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"The Little Match Girl" is Hans Christian Andersen's short story about a dying child's hallucinations at New Year's Eve. First published in 1845, it has been adapted into different media such as a Disney short and a Made for TV Movie.
On a cold New Year's Eve, a little girl freezes barefoot outside with nothing but the matches she sells to keep her warm. She looks into the window of the house she sits in front of, and pictures how nice it would be to celebrate with a family. She looks up and sees a shooting star, and recalls that her grandmother once told her that whenever a star streaks across the sky like that, a person goes to heaven. The girl lights all of her matches and it's as if she can celebrate with her grandmother right there, and on New Year's Day all that's left is her frozen body huddled against the building, smiling.
The full English translation can be found here, and the Disney short can be found here. There was also a 1977 Toei anime adaption. Additionally, there was a French silent film that can be found here. The adaption differs from the original, though. It has also been adapted as an audiobook with slideshow here.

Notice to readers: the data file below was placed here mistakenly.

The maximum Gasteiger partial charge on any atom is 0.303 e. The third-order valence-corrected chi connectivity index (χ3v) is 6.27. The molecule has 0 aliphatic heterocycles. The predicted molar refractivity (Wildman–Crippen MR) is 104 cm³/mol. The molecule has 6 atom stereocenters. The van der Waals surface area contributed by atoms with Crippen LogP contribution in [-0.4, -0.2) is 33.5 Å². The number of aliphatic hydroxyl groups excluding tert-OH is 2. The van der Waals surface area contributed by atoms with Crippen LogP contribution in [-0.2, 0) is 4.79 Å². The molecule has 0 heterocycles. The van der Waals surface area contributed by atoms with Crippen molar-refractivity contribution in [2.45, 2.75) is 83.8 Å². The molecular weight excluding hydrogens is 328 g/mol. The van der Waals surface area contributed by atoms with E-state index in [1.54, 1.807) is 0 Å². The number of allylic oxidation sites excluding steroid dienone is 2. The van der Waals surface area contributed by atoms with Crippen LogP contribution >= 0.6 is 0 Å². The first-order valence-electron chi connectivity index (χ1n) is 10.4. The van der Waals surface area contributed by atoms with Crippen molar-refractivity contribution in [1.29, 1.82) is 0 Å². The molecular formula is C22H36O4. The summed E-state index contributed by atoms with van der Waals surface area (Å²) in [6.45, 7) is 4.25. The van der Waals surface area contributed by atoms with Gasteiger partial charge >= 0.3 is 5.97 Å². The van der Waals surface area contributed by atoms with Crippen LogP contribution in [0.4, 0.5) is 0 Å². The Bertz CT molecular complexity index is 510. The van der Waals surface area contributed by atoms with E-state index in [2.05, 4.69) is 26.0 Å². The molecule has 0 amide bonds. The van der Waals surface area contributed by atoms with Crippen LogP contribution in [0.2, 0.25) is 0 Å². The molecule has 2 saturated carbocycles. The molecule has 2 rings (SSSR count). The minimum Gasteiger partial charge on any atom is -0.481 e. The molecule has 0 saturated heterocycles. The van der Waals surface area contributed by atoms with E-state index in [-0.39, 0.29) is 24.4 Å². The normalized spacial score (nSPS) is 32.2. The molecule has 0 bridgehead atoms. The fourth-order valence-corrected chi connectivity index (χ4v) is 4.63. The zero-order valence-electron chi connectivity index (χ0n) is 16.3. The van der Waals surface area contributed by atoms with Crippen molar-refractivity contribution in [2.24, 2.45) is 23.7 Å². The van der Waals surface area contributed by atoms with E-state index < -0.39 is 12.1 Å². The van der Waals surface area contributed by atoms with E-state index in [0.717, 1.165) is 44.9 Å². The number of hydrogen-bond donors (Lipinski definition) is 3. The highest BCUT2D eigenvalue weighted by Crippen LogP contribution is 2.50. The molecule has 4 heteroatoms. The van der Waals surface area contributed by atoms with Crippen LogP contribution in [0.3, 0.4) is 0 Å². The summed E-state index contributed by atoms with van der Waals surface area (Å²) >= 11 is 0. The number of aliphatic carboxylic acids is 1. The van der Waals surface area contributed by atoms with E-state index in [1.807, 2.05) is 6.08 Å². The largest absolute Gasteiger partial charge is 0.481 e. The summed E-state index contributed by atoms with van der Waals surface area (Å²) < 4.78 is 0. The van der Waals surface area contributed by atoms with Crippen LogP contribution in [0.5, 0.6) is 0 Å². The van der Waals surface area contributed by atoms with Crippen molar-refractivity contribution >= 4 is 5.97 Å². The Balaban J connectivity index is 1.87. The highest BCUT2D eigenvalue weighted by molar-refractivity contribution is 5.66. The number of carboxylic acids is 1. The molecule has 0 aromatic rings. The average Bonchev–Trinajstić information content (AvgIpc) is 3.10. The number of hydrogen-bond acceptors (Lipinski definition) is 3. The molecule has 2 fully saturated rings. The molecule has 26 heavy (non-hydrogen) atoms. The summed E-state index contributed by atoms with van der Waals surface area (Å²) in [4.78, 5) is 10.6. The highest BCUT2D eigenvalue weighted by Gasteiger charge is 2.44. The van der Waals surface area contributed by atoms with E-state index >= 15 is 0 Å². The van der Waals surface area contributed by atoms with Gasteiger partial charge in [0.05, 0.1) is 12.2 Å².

Tropes in "The Little Match Girl":
- Abusive Parents: The original story says that her father will beat her if she returns without selling all of her matches.
- Barefoot Poverty: In the freezing winter, as a result of Abusive Parents.
- Crapsack World
- Died Happily Ever After
- Disneyfication: Averted, even by Disney. Unlike most of Andersen's other works, adaptions usually stick with the original story. The only exception is the Michael Sporn version where she had a Disney Death and eventually revives in that adaption.
- That said, many adaptations do paint the events as a tragedy, while the tone of the original treats this as a happy ending.
- Dying Alone
- Dying Dream
- Fallen-On-Hard-Times Job
- Go Out with a Smile
- Karma Houdini: The father, although since he has just lost his kid and what may well be his primary source of income, he probably won't be feeling too great right now...
- Nameless Narrative
- Snow Means Death
- Talking in Your Dreams
- Too Good for This Sinful Earth